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Month: March 2017

Awesome underwater maps of the Indian Ocean, thanks to MH 370

Geological Insights from Malaysia Airlines Flight MH370 Search

»The tragic disappearance of Malaysia Airlines flight MH370 on 8 March 2014 led to a deep-ocean search effort of unprecedented scale and detail. Between June 2014 and June 2016, geophysical survey teams aboard ships used echo sounding techniques to create state-of-the-art maps of the seafloor […] of the southeastern Indian Ocean.

[…] Previous ocean floor maps in this region had an average spatial resolution (pixel size) of more than 5 square kilometers, but the new maps resolve features smaller than 0.01 square kilometer (an area slightly larger than a soccer field).«

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Some time ago, I gave a talk about boring technology at Booking, which means choosing the simplest, stable and maintainable solution you can get away with for solving a problem at a given scale.

Apparently Dan McKinley has similar views, which he explained in Choose Boring Technology. The writeup explains nicely what boring technology is, and why to prefer this.

Never forget your mission, which is business, not technology. The technology is a necessary tool, but likely not your friend.

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Zero Days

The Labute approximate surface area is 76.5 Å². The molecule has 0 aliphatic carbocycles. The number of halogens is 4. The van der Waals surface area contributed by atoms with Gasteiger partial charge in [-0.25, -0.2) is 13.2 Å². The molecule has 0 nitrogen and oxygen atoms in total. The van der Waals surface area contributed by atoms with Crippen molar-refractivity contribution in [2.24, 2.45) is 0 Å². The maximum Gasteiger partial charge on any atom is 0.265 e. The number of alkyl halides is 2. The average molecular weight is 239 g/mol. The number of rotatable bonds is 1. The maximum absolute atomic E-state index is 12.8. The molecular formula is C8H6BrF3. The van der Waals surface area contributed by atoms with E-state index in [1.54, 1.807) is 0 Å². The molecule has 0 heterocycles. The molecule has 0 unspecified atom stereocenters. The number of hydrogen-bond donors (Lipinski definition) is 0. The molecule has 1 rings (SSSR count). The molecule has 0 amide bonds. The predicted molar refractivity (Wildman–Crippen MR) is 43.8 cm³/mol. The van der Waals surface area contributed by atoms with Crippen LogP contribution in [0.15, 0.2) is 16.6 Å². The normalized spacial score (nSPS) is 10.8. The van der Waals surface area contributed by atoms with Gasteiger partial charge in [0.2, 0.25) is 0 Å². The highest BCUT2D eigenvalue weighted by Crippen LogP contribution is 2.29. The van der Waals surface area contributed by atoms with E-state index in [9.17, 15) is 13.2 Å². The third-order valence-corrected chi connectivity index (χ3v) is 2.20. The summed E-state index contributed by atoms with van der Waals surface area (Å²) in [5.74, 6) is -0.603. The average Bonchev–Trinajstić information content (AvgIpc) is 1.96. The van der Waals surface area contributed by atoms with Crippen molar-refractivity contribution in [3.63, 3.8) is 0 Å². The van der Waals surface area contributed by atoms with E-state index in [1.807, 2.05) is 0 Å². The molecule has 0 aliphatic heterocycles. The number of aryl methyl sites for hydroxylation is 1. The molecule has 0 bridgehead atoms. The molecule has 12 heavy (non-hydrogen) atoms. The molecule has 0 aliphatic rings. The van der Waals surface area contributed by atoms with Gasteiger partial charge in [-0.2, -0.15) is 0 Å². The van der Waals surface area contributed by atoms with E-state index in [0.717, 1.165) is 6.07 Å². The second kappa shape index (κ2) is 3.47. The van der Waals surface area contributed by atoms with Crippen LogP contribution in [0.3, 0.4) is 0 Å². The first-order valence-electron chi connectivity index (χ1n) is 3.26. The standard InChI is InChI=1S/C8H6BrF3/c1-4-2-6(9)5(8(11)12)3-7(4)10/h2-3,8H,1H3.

RAND Corp study about Zero Day exploits is now available. About 200 Zero Days have been analyzed, and data has been collected on how many groups find them, or how long they stay undetected. Among the findings:

  • Zero-day exploits and their underlying vulnerabilities have a rather long average life expectancy (6.9 years). Only 25 percent of vulnerabilities do not survive to 1.51 years, and only 25 percent live more than 9.5 years.
  • For a given stockpile of zero-day vulnerabilities, after a year, approximately 5.7 percent have been publicly discovered and disclosed by another entity.

The reports highlights the importance of things like Google’s Project Zero: Systematically testing software products of all kinds for possible weaknesses and exploitable bugs, then getting them fixed.


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“Breitband für alle” nominated for Bertelsmann Award

Breitband für alle provides FTTH in North Friesland, bluer is better

Because FTTH is a problem in Neuland, especially if you are dependent on German Telekom, a lot of people are taking it into their own hands, bypassing German Telekom.

One Organisation doing this is the Inititative “Breitband für alle” in North Friesland, which has been nominated (german) for the “Mein Gutes Beispiel” (My good example) by Bertelsmann. The awards are being passed out on March, 30. Let’s hope they make it (Bertelsmann Page in German)

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A book on systemd, that’s what’s missing

Two years ago, I ranted on Google plus that there still is no book on systemd (actually, on systemd + journald + cgroups/namespaces and the assorted things that come with it if you are doing it right).

There are writeups such as various Getting Started articles, and there is collections to the writeups on PID Eins, but there is no book.

A book would be good, though, because it should contain stuff like this.